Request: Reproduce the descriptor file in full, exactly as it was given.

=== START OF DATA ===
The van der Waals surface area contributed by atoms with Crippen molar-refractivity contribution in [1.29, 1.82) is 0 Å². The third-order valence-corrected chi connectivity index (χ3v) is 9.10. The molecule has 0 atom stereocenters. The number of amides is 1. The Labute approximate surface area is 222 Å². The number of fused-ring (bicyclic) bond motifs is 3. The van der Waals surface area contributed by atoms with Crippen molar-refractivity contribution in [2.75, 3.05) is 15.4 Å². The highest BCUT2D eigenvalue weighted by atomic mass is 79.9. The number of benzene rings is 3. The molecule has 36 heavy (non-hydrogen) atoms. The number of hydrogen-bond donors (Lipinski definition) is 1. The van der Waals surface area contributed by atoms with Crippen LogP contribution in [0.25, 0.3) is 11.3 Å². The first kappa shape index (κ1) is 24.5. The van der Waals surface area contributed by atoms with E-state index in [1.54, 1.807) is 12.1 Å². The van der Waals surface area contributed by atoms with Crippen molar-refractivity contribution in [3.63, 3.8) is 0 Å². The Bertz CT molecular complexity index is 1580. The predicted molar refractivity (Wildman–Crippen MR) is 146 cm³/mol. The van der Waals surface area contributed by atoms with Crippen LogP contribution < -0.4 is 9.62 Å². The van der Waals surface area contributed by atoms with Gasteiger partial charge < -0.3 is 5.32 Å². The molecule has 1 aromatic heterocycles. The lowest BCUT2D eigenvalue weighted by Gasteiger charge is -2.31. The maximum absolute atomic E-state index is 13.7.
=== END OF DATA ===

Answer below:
The van der Waals surface area contributed by atoms with Crippen molar-refractivity contribution in [1.29, 1.82) is 0 Å². The third-order valence-corrected chi connectivity index (χ3v) is 9.10. The molecule has 0 atom stereocenters. The number of amides is 1. The Labute approximate surface area is 222 Å². The number of fused-ring (bicyclic) bond motifs is 3. The van der Waals surface area contributed by atoms with Crippen molar-refractivity contribution in [2.75, 3.05) is 15.4 Å². The highest BCUT2D eigenvalue weighted by atomic mass is 79.9. The number of benzene rings is 3. The molecule has 36 heavy (non-hydrogen) atoms. The number of hydrogen-bond donors (Lipinski definition) is 1. The van der Waals surface area contributed by atoms with Crippen LogP contribution in [0.25, 0.3) is 11.3 Å². The first kappa shape index (κ1) is 24.5. The van der Waals surface area contributed by atoms with E-state index in [1.54, 1.807) is 12.1 Å². The van der Waals surface area contributed by atoms with Crippen molar-refractivity contribution in [3.63, 3.8) is 0 Å². The Bertz CT molecular complexity index is 1580. The predicted molar refractivity (Wildman–Crippen MR) is 146 cm³/mol. The van der Waals surface area contributed by atoms with Crippen LogP contribution < -0.4 is 9.62 Å². The van der Waals surface area contributed by atoms with Gasteiger partial charge < -0.3 is 5.32 Å². The molecule has 1 aromatic heterocycles. The lowest BCUT2D eigenvalue weighted by Gasteiger charge is -2.31. The maximum absolute atomic E-state index is 13.7.